BRUSSELS — After initially not raising an objection, Cyprus’ government said a draft report prepared for the European Union on how to deal with Turkish provocations, including drilling for energy off the island, was “totally unacceptable.”
In reports, Kathimerini and the Reuters news agency said while the report said the EU should keep economic sanctions on the table if Turkey doesn’t cooperate, that Cyprus was unhappy with the overall tender tone.
Reluctant to confront Turkish President Recep Tayyip Erdogan in fear he will unleash on the bloc, mostly through Greece and its islands, more refugees and migrants who went to Turkey fleeing war, strife and economic hardships in their homeland, the EU instead offered rewards and incentives, mixed with threats.
Turkey is a critical trading partner to the EU and Germany, home to 2.774 million people of Turkish heritage and an arms supplier to Turkey, was said to have blocked any possibility of sanctions.
“Strengthening our already substantial economic ties is another win-win situation for both sides … At the heart of this would be the modernization and expansion of the scope of the current EU-Turkey Customs Union,” said the report by EU foreign affairs chief Josep Borrell and the European Commission.
The report also said Turkey deserved more financial support for hosting millions of Syrian refugees, as well as visa-free travel to the EU, more high-profile diplomatic contacts and an expanded customs union.
That would essentially reward Turkey for defying the EU and its provocations against Greece and Cyprus but neither reportedly would try to veto the report or its findings, leaving their objections meaningless.
The EU already provided 3 billion euros ($3.54 billion) for Turkey to contain 4.4 million refugees and migrants but it wasn’t said if another 3 billion euros pledged would be disbursed nor if it would have to be accounted for.
The EU urged Turkey, which has jailed dozens of journalists, to respect human rights but didn’t push for Turkey to pull out completely from drilling in Cypriot waters as President Nicos Anastasiades wanted.
The EU said Turkey, under the terms of an essentially-suspended 2016 swap deal, must take back 1,500 refugees and migrants on Greek islands, sent there by human traffickers that Turkey let operate.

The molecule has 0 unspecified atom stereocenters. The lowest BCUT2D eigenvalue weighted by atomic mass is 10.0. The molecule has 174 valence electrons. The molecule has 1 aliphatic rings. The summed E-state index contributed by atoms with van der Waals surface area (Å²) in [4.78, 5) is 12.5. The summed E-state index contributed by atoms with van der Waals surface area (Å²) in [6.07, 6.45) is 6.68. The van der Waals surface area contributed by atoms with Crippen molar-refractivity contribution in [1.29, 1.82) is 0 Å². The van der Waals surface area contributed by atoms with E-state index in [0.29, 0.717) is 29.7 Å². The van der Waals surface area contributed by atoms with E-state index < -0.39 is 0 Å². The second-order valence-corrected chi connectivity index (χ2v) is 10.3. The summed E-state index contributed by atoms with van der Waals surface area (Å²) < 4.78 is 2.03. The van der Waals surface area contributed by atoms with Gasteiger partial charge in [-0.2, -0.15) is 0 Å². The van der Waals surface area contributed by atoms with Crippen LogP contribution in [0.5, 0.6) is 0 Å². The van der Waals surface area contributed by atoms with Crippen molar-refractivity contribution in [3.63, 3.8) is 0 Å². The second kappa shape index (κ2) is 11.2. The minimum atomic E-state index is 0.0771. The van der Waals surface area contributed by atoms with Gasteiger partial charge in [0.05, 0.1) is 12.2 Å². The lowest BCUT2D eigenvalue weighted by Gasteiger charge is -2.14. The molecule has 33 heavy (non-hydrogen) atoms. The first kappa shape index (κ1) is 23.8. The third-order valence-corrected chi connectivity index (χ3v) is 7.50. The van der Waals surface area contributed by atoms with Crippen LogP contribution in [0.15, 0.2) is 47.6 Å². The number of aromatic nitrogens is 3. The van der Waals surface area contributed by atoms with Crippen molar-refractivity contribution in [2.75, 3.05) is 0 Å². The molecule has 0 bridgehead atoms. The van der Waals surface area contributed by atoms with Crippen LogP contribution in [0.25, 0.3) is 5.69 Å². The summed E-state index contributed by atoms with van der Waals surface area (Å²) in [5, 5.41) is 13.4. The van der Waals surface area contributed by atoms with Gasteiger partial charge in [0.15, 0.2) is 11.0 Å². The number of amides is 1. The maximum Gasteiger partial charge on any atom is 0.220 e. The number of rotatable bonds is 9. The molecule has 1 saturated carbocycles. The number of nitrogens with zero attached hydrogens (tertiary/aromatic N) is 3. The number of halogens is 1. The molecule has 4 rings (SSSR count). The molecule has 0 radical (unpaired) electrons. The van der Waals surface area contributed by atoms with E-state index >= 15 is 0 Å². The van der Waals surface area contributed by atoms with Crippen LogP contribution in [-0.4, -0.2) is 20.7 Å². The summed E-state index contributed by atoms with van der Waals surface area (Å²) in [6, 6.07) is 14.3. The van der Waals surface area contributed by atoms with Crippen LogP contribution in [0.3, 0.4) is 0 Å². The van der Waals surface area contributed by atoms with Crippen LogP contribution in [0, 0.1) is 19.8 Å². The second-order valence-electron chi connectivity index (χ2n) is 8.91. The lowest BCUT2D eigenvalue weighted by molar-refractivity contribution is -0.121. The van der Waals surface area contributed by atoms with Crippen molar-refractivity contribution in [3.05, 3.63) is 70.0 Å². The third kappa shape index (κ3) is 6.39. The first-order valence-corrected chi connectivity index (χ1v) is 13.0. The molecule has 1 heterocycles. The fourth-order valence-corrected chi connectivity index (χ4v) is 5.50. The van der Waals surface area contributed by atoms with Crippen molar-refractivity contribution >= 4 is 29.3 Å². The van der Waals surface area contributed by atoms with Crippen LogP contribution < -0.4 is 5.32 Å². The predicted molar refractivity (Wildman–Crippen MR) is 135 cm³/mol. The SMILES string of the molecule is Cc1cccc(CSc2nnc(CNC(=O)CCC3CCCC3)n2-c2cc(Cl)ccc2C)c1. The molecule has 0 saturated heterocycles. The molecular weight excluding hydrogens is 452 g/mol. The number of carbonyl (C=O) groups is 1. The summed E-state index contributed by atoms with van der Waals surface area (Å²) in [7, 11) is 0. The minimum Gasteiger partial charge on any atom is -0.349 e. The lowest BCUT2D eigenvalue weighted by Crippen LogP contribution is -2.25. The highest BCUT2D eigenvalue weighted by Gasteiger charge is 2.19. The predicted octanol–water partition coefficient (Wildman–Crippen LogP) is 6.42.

“The situation of refugees in Turkey continues to deteriorate, aggravated by the COVID-19 pandemic and the economic downturn. Therefore, continued EU support will be required over the next years,” said the report, indicating Erdogan would get much of what he demanded, giving up next to nothing in return.
In December, 2020, EU leaders proposed asset freezes and travel bans over Turkey’s “unauthorized drilling activities” for natural gas in disputed waters in the Eastern Mediterranean but penalized only two executives from Turkey’s state oil company.
The report said a sliding scale of sanctions, to be used only as leverage, could include punitive measures on individuals, moving up towards important sectors such as energy and tourism, the reports added.
Targeting tourism, which accounts for up to 12 percent of the Turkish economy, appeared to be a new threat from the EU which has denounced Erdogan’s authoritarian rule in words but done nothing to stop it, apart from freezing a bid to join the bloc, which has been going on since 2005.
“Should Turkey not move forward constructively in developing a genuine partnership with the EU, it should be made clear that this would bear political and economic consequences,” it said, repeating a long line of similar threats that were never carried out, Erdogan saying he would proceed with drilling in any case.